Earlier this year at UFC 199, an event which took place under the jurisdiction of Andy Foster of the California Athletic Commission, a new policy was instituted which allowed fighters a two-hour weigh-in window in order to make weight ahead of their bouts the following day.
The idea behind this was simple: the fighters would step on the scales much earlier in the day, allowing them a longer time-frame in order to rehydrate ahead of stepping into the cage.
Prior to this, as most fight fans would have been aware, the weigh-ins were staged later in the evening and afforded the competitors a much tighter period of time to aim their weight-cut towards and, as a direct result of that, a shorter period of time to replenish their systems before engaging in a fist-fight less than 24 hours later.
Several fighters spoke of their support for the new system and various other athletic commissions adopted the same policy, particularly in the wake of the USADA-led ban on intravenous rehydration post weigh-ins.
But now that this new policy has been in place in the vast majority of athletic commissions for around six months now, some statistics are emerging which cast the policy in a different light.
As compiled by MMAJunkie‘s Mike Bohn, 21 UFC fighters have missed weight since the early weigh-ins were instituted. By comparison, in the first half of the year just one fighter missed weight under the system previously in place.
Number of fighters to miss weight in 2016 prior to new weigh-in policy: ONE. Number to miss weight with early weigh-ins: TWENTY-ONE. #UFC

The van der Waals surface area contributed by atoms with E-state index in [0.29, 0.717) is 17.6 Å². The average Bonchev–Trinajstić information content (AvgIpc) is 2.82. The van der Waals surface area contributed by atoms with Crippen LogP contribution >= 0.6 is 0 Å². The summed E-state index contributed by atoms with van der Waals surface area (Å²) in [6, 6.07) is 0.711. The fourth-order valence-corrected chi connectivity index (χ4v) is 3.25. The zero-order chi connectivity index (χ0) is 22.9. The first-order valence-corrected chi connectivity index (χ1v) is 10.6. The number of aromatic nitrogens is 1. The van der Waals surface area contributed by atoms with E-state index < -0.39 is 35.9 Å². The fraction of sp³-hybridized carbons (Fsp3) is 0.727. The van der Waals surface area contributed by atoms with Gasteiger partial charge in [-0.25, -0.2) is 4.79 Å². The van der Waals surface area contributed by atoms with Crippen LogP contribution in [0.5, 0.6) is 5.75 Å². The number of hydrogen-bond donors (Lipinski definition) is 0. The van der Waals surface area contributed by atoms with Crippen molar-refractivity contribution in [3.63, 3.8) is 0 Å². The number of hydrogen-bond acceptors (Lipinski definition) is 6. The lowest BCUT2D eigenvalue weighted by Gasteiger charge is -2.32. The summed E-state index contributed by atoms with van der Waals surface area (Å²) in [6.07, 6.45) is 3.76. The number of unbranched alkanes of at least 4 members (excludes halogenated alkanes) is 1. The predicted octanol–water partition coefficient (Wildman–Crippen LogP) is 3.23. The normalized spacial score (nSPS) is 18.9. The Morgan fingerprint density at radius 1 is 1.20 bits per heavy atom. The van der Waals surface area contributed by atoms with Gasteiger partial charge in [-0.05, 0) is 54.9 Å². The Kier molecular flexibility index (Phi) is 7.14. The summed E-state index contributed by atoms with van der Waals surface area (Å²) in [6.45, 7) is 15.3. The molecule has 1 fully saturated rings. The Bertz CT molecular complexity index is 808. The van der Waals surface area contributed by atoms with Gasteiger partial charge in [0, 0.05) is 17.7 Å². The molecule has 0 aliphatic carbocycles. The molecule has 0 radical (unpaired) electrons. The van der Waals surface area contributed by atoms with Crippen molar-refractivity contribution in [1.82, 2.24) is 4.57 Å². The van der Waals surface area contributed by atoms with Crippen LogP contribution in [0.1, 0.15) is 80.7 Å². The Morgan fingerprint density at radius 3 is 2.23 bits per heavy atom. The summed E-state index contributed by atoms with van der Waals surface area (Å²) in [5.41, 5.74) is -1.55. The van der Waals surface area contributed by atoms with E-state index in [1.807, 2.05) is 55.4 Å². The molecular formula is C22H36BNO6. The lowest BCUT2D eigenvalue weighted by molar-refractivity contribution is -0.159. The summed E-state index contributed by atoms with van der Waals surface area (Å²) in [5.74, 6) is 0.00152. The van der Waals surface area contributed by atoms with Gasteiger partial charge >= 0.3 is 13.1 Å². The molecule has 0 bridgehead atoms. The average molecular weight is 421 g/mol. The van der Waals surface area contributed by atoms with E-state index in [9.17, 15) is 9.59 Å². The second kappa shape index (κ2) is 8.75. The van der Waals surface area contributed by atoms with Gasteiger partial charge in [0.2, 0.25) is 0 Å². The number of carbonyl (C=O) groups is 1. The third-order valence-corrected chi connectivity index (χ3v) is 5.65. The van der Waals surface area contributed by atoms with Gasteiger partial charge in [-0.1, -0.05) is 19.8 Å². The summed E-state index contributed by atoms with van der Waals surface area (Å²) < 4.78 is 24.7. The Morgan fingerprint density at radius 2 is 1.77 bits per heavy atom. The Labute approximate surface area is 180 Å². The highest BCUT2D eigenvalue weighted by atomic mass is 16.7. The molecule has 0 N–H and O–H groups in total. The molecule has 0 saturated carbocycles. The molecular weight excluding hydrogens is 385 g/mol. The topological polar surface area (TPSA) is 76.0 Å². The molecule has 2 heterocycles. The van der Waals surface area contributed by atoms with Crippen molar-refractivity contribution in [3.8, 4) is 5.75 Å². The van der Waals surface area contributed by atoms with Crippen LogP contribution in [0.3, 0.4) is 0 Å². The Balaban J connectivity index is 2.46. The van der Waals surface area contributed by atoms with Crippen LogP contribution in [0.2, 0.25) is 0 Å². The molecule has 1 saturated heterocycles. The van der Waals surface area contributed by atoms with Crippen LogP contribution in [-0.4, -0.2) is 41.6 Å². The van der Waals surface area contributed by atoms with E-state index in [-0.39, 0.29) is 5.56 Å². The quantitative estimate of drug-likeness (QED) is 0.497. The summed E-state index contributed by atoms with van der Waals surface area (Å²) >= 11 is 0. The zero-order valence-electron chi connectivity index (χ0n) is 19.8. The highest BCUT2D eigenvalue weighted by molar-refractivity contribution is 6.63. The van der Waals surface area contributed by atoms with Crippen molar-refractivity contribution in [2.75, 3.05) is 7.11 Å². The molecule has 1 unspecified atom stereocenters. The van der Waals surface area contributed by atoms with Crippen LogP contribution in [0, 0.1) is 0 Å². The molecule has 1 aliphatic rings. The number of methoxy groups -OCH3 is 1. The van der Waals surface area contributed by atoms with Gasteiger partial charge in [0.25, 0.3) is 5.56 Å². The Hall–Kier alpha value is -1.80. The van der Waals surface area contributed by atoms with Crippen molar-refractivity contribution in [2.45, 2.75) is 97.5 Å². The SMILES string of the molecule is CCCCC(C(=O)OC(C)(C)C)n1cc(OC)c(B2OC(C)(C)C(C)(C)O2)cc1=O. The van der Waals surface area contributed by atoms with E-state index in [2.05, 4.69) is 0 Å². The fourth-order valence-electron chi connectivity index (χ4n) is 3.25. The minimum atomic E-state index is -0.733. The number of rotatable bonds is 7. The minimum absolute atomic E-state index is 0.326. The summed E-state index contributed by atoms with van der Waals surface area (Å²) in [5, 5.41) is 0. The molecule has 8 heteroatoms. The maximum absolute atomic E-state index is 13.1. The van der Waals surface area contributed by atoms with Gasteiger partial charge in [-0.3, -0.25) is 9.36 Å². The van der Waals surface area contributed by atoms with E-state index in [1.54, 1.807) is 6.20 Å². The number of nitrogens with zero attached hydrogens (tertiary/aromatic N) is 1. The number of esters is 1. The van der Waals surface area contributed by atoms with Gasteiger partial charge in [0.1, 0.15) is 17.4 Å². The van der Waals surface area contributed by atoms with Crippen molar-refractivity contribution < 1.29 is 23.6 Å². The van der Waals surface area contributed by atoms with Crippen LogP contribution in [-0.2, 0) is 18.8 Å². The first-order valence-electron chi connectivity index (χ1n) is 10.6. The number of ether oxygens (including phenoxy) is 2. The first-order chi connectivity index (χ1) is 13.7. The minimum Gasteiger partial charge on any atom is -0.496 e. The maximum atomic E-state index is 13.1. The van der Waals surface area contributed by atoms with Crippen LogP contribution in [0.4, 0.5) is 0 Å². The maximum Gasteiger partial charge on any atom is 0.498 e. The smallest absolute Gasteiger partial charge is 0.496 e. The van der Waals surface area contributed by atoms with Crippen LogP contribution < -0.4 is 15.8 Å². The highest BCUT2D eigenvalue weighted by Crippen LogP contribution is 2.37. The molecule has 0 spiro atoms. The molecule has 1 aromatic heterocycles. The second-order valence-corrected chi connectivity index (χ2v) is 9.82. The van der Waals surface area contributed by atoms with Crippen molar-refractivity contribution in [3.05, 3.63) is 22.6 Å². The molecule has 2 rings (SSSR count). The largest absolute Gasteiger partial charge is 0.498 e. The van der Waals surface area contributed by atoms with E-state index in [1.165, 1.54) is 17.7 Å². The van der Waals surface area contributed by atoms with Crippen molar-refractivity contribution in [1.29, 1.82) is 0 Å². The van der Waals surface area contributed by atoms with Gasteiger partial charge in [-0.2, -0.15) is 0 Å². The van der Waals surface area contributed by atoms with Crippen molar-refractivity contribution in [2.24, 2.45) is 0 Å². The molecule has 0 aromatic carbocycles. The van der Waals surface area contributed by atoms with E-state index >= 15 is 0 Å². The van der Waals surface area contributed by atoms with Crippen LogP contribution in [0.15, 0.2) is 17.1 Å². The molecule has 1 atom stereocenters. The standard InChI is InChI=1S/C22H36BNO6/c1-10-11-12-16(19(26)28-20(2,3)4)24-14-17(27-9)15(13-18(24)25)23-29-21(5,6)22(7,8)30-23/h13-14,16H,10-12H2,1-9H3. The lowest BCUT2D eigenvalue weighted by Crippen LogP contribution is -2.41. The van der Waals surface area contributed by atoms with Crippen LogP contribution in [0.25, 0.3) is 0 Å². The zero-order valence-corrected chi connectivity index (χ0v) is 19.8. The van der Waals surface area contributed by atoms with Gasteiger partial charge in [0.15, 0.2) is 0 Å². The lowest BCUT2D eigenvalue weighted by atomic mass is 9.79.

— Mike Bohn (@MikeBohnMMA) December 29, 2016
Johny Hendricks, who missed weight on Thursday ahead of his UFC 207 bout with Neil Magny (the second fight in succession in which he has failed to register at his contracted weight), spoke to the media on Wednesday and appeared certain that his weight cut would pass without incident.
A day later, a drawn-out looking Hendricks stepped on the scales heavy.
Is this the fault of the fighters, the new system or the fight week promotional duties that the UFC insist that their fighters take part in? Perhaps it’s a bit of all three. The new policy mandates that the fighters make weight roughly 12 hours or so earlier than under the previous system but do promotional duties, open workouts and media interview schedules that the fighters must follow allow ample time to actually focus their weight cut to peak half a day earlier than previously required?
Another option is that this series of failed weight-cuts is showing that there are too many fighters fighting outside of their appropriate weight class. Kelvin Gastelum, another fighter who has had trouble making the welterweight limit in recent times, has rarely looked better than when he faced Tim Kennedy at middleweight earlier this month.
Whichever way you look at it, the spike in fighters missing weight is an alarming one and suggests that the new system requires a bit more tinkering. Whether fighters must begin their cuts earlier, the UFC relax the amount of promotional duties that they require their fighters to do, or the two-hour window be extended it is becoming clear that something has to change.
Since June, too many fights have taken place inside the octagon with a weight differential between the athletes — a complete opposite to the principle of fighters making weight in the first place.
And it doesn’t look like it’s slowing down, either.